This feels like a pivotal episode for the will-they?/won't-they? coupling of Amy and Jonah. They have always been teased as such. They shared a kiss last season. Amy got divorced. Then, Jonah started dating Kelly. It features the classic elements of this type of story. And now, Amy finally admits that she may have a crush on Jonah. That's a huge deal that she confesses to Dina. It happening right now means the show is definitely building up to some huge moment between them this season. It should just be interesting to see how Amy acts around Jonah knowing that he's dating Kelly. It's notable here that she admits these feelings in an episode where Kelly doesn't appear at all. As such, she has the appropriate opportunity to admit it after spending the day with Jonah in the back tunnels instead of working. It's an amusing and cute story too. The consequences of which should just be very interesting. Meanwhile, Dina gets in a couple of great dings on the video gaming community and the type of people who crash a store like Cloud 9 whenever a high profile game comes out. The show also does a nice and subtle job in showing the differing opinions we have in regards to nudity and violence. This video game is violent. It features decapitations. People are wandering the store with severed heads on sticks. And yet, that is just treated as completely normal. The big debate comes when a mother just wants to breastfeed her baby in the store. It's an issue that Cloud 9 corporate is actually progressive about it. This time it's the staff that are having issues analyzing what it actually means and how they personally feel about it. It stirs a debate that can't be solved in the matter of a few minutes as well - with it mostly being tossed to the side as soon as Dina confirms to Glenn that she is pregnant with his baby. Of course, it's also clear that the writers decided on Dina being Glenn's surrogate long before they knew that America Ferrera was pregnant in real-life. And speaking of Ferrera, she does a very nice job in directing this episode as well as giving a strong performance. B+

Will & Grace - "Three Wise Men"
Written by Tracy Poust & Jon Kinnally and directed by James Burrows

This revival season of Will & Grace has produced a small handful of good to great episodes with the majority being bad or awkward. This episode largely goes straight down the middle. The audience can also get the sense that the writers and actors have all relaxed back into the swing of things as well. They have done their big episodes with reunions and broad hijinks they needed to get out of the way first. And now, they can just enjoy finding new story opportunities for these characters. Once again, it's clear that the show is overly amused by the various sexual situations the characters find themselves in. That appears to be the area the show thrives in the most. As such, it is amusing to see the show slowly reveal that Grace has slept with three generations of men in the same family. The episode description spoils that a little bit. But it's also just a fun reveal as it goes along - especially when they all just randomly show up in her apartment. Plus, the payoff with Jack finally respecting Grace for doing something sexually he hasn't done was great. Meanwhile, the B-story with Will and Karen is light and breezy. They are an interesting pairing because they don't immediately get along. It's fascinating to see Karen so willing to interact with the other characters knowing that they are the closest friends she realistically has. And yet, she also has so much else in this world. She has the opportunity to have a staff and the technology to spy on them and ruin their lives. It's a story that quickly pulls in Will as well. The diversion with Dan Bucatinsky coming in probably wasn't all that necessary. This is definitely a guest star heavy episode. But it never feels too crowded. Plus, it's important for Will and Karen to have a story like this if they are working together now - even though it inevitably doesn't change how they feel about each other. B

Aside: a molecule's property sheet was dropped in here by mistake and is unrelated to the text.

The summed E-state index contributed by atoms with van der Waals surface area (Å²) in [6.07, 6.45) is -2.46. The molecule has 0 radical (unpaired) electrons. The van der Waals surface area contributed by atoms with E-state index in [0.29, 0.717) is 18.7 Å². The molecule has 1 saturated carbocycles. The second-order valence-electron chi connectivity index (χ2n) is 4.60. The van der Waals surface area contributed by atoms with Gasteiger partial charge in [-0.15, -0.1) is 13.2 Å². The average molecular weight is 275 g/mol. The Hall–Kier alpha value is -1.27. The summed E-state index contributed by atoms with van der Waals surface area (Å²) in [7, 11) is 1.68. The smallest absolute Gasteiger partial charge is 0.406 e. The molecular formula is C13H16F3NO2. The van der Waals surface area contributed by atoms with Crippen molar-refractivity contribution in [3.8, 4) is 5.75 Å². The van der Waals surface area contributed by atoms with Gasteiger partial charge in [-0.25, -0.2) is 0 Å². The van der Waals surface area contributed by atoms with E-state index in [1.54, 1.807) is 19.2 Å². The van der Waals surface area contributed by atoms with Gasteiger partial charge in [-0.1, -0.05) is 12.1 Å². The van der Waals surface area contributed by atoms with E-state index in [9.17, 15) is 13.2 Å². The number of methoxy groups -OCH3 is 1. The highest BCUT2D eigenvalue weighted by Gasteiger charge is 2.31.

Chicago Fire - "The F Is For"
Written by Jill Weinberger and directed by James Hanlon

The last episode ended on a thrilling cliffhanger. Casey and Severide jumped off the roof of a building just as it was about to explode. They planned on jumping into the nearby water. But it was unclear if either would suffer any critical injuries. Of course, it should come as no surprise that the two emerge largely okay. The opening sequence has things pretty tense. Severide is unconscious and needs to be pulled out of the river by Kidd. But ultimately, both are fine. Casey is stiff in one scene and Severide goes through the concussion protocol offscreen. But they are both back to work in a matter of minutes. The show quickly moves past this. And yet, the world at large wants to recognize these heroics. That's portrayed through a photojournalist coming to the firehouse to record a day-in-the-life. It's a story that quickly reveals this guy to be a peeping tom. It plays as the show's attempt to be relevant in what's happening in the culture today while also ensuring the audience that the systems in place do actually work when they are required to. Here, it becomes a problem that is quickly handled. Plus, the main characters get to hold up their ideals once the guy returns and gets hit by a car. The show has always been very proud of the heroism of its characters. That continues here even if Casey has doubts afterwards. Elsewhere, Brett talking so much about Hope gives the sneaking suspicion that that lame character is about to make an unfortunate return. The subplot with Herrmann trying to become a life coach is just so laughable as filler. No one should have taken any of that seriously. And finally, the show just needs to come down one way or the other on Severide and Kidd as a couple. It's been teasing it for a long time now. It feels really uncomfortable because Kidd wants to move out and start seriously dating Zack. Severide and Kidd feel this attraction to each other. But it may just be because of their closeness at all times. The show isn't being all that subtle with this story. As such, it leaves me with very little patience for aimless teasing. I'm basically ready for something big to happen. Again, that doesn't need to be the two of them getting together. That's clearly what Severide wants as he looks at Casey and Gabby with envy. But it may not be something the show has actually earned at this point - again because this has been the sole story defining Severide and Kidd for awhile now. B-